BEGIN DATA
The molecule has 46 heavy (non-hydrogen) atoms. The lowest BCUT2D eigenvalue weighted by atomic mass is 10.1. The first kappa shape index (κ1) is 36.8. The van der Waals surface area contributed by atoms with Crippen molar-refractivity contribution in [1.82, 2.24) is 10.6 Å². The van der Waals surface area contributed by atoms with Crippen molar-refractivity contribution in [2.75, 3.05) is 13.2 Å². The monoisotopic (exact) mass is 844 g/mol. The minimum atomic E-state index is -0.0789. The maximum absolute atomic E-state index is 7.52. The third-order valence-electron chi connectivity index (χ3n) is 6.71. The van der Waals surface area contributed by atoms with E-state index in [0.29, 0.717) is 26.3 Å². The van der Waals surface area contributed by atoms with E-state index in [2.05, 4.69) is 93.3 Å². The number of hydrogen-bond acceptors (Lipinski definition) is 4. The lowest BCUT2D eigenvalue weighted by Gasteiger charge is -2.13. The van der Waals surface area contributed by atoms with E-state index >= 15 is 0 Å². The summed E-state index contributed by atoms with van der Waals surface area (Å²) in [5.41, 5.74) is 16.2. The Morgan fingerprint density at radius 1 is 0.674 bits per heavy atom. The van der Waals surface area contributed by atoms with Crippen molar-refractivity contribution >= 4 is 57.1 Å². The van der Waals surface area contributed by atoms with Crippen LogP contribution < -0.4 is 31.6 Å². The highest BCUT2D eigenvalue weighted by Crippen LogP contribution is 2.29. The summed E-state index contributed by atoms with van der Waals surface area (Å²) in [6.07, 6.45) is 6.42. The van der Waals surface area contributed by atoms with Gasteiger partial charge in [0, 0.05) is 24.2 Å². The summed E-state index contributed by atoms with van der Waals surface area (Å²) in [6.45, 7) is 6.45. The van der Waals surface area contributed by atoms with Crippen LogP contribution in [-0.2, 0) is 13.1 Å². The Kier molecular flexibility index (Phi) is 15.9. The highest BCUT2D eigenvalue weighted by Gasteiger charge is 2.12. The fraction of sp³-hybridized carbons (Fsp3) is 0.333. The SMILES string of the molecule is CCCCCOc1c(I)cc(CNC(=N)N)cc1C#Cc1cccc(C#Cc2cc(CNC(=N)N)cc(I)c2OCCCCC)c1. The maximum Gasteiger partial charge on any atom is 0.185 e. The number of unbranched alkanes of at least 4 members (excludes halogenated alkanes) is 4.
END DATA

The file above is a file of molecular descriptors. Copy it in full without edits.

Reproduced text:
The molecule has 46 heavy (non-hydrogen) atoms. The lowest BCUT2D eigenvalue weighted by atomic mass is 10.1. The first kappa shape index (κ1) is 36.8. The van der Waals surface area contributed by atoms with Crippen molar-refractivity contribution in [1.82, 2.24) is 10.6 Å². The van der Waals surface area contributed by atoms with Crippen molar-refractivity contribution in [2.75, 3.05) is 13.2 Å². The monoisotopic (exact) mass is 844 g/mol. The minimum atomic E-state index is -0.0789. The maximum absolute atomic E-state index is 7.52. The third-order valence-electron chi connectivity index (χ3n) is 6.71. The van der Waals surface area contributed by atoms with E-state index in [0.29, 0.717) is 26.3 Å². The van der Waals surface area contributed by atoms with E-state index in [2.05, 4.69) is 93.3 Å². The number of hydrogen-bond acceptors (Lipinski definition) is 4. The lowest BCUT2D eigenvalue weighted by Gasteiger charge is -2.13. The van der Waals surface area contributed by atoms with E-state index >= 15 is 0 Å². The summed E-state index contributed by atoms with van der Waals surface area (Å²) in [5.41, 5.74) is 16.2. The Morgan fingerprint density at radius 1 is 0.674 bits per heavy atom. The van der Waals surface area contributed by atoms with Crippen molar-refractivity contribution >= 4 is 57.1 Å². The van der Waals surface area contributed by atoms with Crippen LogP contribution < -0.4 is 31.6 Å². The highest BCUT2D eigenvalue weighted by Crippen LogP contribution is 2.29. The summed E-state index contributed by atoms with van der Waals surface area (Å²) in [6.07, 6.45) is 6.42. The van der Waals surface area contributed by atoms with Gasteiger partial charge in [0, 0.05) is 24.2 Å². The summed E-state index contributed by atoms with van der Waals surface area (Å²) in [6.45, 7) is 6.45. The van der Waals surface area contributed by atoms with Crippen LogP contribution in [-0.2, 0) is 13.1 Å². The Kier molecular flexibility index (Phi) is 15.9. The highest BCUT2D eigenvalue weighted by Gasteiger charge is 2.12. The fraction of sp³-hybridized carbons (Fsp3) is 0.333. The SMILES string of the molecule is CCCCCOc1c(I)cc(CNC(=N)N)cc1C#Cc1cccc(C#Cc2cc(CNC(=N)N)cc(I)c2OCCCCC)c1. The maximum Gasteiger partial charge on any atom is 0.185 e. The number of unbranched alkanes of at least 4 members (excludes halogenated alkanes) is 4.